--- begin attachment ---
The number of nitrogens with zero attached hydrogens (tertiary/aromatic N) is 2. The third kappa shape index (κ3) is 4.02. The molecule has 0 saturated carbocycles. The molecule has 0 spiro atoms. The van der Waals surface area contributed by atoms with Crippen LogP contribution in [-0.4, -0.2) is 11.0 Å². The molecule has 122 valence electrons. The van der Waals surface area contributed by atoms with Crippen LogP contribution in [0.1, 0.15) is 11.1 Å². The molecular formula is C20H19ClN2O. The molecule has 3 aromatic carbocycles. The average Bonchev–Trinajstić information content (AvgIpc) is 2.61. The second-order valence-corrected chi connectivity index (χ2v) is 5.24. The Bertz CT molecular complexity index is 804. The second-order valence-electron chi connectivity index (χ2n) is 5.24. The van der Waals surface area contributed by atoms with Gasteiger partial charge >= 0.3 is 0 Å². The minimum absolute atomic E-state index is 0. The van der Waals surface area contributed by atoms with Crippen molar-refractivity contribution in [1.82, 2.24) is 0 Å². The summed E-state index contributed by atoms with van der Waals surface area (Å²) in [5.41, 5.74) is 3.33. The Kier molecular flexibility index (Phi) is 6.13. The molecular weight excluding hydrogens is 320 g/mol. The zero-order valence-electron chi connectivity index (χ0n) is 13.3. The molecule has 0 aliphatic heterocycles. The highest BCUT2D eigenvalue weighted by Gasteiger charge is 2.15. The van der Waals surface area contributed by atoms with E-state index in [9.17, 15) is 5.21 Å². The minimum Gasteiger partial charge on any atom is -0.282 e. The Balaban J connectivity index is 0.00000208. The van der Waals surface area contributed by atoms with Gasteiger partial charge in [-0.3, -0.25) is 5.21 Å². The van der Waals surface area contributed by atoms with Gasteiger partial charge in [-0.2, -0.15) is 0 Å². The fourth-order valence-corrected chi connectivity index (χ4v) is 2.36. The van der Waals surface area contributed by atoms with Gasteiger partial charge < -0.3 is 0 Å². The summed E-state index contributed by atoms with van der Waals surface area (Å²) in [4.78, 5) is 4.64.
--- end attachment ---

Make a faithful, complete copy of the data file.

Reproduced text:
The number of nitrogens with zero attached hydrogens (tertiary/aromatic N) is 2. The third kappa shape index (κ3) is 4.02. The molecule has 0 saturated carbocycles. The molecule has 0 spiro atoms. The van der Waals surface area contributed by atoms with Crippen LogP contribution in [-0.4, -0.2) is 11.0 Å². The molecule has 122 valence electrons. The van der Waals surface area contributed by atoms with Crippen LogP contribution in [0.1, 0.15) is 11.1 Å². The molecular formula is C20H19ClN2O. The molecule has 3 aromatic carbocycles. The average Bonchev–Trinajstić information content (AvgIpc) is 2.61. The second-order valence-corrected chi connectivity index (χ2v) is 5.24. The Bertz CT molecular complexity index is 804. The second-order valence-electron chi connectivity index (χ2n) is 5.24. The van der Waals surface area contributed by atoms with Gasteiger partial charge >= 0.3 is 0 Å². The minimum absolute atomic E-state index is 0. The van der Waals surface area contributed by atoms with Crippen molar-refractivity contribution in [1.82, 2.24) is 0 Å². The summed E-state index contributed by atoms with van der Waals surface area (Å²) in [5.41, 5.74) is 3.33. The Kier molecular flexibility index (Phi) is 6.13. The molecular weight excluding hydrogens is 320 g/mol. The zero-order valence-electron chi connectivity index (χ0n) is 13.3. The molecule has 0 aliphatic heterocycles. The highest BCUT2D eigenvalue weighted by Gasteiger charge is 2.15. The van der Waals surface area contributed by atoms with E-state index in [9.17, 15) is 5.21 Å². The minimum Gasteiger partial charge on any atom is -0.282 e. The Balaban J connectivity index is 0.00000208. The van der Waals surface area contributed by atoms with Gasteiger partial charge in [-0.3, -0.25) is 5.21 Å². The van der Waals surface area contributed by atoms with Gasteiger partial charge in [-0.2, -0.15) is 0 Å². The fourth-order valence-corrected chi connectivity index (χ4v) is 2.36. The van der Waals surface area contributed by atoms with Gasteiger partial charge < -0.3 is 0 Å². The summed E-state index contributed by atoms with van der Waals surface area (Å²) in [4.78, 5) is 4.64.